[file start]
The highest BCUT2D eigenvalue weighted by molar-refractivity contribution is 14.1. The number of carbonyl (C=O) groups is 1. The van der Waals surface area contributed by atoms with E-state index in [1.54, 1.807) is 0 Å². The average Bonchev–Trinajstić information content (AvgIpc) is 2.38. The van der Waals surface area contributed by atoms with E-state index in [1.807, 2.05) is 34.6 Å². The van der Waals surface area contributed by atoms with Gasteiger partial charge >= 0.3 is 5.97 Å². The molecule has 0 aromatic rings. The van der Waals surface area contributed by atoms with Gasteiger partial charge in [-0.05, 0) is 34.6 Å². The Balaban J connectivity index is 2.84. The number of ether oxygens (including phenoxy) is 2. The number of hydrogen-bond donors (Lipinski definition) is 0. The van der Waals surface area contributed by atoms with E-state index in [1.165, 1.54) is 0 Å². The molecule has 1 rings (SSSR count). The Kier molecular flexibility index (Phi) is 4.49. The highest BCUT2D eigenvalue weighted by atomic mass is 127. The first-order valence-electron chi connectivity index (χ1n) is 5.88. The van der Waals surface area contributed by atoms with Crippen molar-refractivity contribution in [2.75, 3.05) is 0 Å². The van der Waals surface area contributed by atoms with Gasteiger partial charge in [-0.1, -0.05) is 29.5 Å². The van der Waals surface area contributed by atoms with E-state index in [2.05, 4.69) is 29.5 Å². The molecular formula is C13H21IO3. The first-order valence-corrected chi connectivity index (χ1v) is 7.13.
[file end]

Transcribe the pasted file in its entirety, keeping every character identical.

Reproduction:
The highest BCUT2D eigenvalue weighted by molar-refractivity contribution is 14.1. The number of carbonyl (C=O) groups is 1. The van der Waals surface area contributed by atoms with E-state index in [1.54, 1.807) is 0 Å². The average Bonchev–Trinajstić information content (AvgIpc) is 2.38. The van der Waals surface area contributed by atoms with E-state index in [1.807, 2.05) is 34.6 Å². The van der Waals surface area contributed by atoms with Gasteiger partial charge >= 0.3 is 5.97 Å². The molecule has 0 aromatic rings. The van der Waals surface area contributed by atoms with Gasteiger partial charge in [-0.05, 0) is 34.6 Å². The Balaban J connectivity index is 2.84. The number of ether oxygens (including phenoxy) is 2. The number of hydrogen-bond donors (Lipinski definition) is 0. The van der Waals surface area contributed by atoms with E-state index in [1.165, 1.54) is 0 Å². The molecule has 1 rings (SSSR count). The Kier molecular flexibility index (Phi) is 4.49. The highest BCUT2D eigenvalue weighted by atomic mass is 127. The first-order valence-electron chi connectivity index (χ1n) is 5.88. The van der Waals surface area contributed by atoms with Crippen molar-refractivity contribution in [2.75, 3.05) is 0 Å². The van der Waals surface area contributed by atoms with Gasteiger partial charge in [-0.1, -0.05) is 29.5 Å². The van der Waals surface area contributed by atoms with E-state index in [2.05, 4.69) is 29.5 Å². The molecular formula is C13H21IO3. The first-order valence-corrected chi connectivity index (χ1v) is 7.13.